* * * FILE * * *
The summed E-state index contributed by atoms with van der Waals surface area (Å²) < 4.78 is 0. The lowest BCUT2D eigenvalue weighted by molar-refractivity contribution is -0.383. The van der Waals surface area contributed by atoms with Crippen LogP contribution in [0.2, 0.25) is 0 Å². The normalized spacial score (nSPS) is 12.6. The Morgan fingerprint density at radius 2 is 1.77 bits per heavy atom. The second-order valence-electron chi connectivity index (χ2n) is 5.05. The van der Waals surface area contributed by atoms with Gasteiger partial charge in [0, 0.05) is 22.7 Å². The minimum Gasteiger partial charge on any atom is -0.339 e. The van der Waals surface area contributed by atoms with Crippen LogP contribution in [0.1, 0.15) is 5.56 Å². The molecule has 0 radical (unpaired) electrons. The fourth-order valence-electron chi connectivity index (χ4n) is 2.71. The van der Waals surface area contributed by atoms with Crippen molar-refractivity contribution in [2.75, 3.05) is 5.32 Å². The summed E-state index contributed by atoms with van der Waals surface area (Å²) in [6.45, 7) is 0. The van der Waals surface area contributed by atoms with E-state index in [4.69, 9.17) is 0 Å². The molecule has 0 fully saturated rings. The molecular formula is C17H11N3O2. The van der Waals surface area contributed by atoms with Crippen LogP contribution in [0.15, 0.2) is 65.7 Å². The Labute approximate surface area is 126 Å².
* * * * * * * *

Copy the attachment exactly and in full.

The summed E-state index contributed by atoms with van der Waals surface area (Å²) < 4.78 is 0. The lowest BCUT2D eigenvalue weighted by molar-refractivity contribution is -0.383. The van der Waals surface area contributed by atoms with Crippen LogP contribution in [0.2, 0.25) is 0 Å². The normalized spacial score (nSPS) is 12.6. The Morgan fingerprint density at radius 2 is 1.77 bits per heavy atom. The second-order valence-electron chi connectivity index (χ2n) is 5.05. The van der Waals surface area contributed by atoms with Gasteiger partial charge in [0, 0.05) is 22.7 Å². The minimum Gasteiger partial charge on any atom is -0.339 e. The van der Waals surface area contributed by atoms with Crippen LogP contribution in [0.1, 0.15) is 5.56 Å². The molecule has 0 radical (unpaired) electrons. The fourth-order valence-electron chi connectivity index (χ4n) is 2.71. The van der Waals surface area contributed by atoms with Crippen molar-refractivity contribution in [2.75, 3.05) is 5.32 Å². The summed E-state index contributed by atoms with van der Waals surface area (Å²) in [6.45, 7) is 0. The van der Waals surface area contributed by atoms with E-state index in [4.69, 9.17) is 0 Å². The molecule has 0 fully saturated rings. The molecular formula is C17H11N3O2. The van der Waals surface area contributed by atoms with Crippen LogP contribution in [0.15, 0.2) is 65.7 Å². The Labute approximate surface area is 126 Å².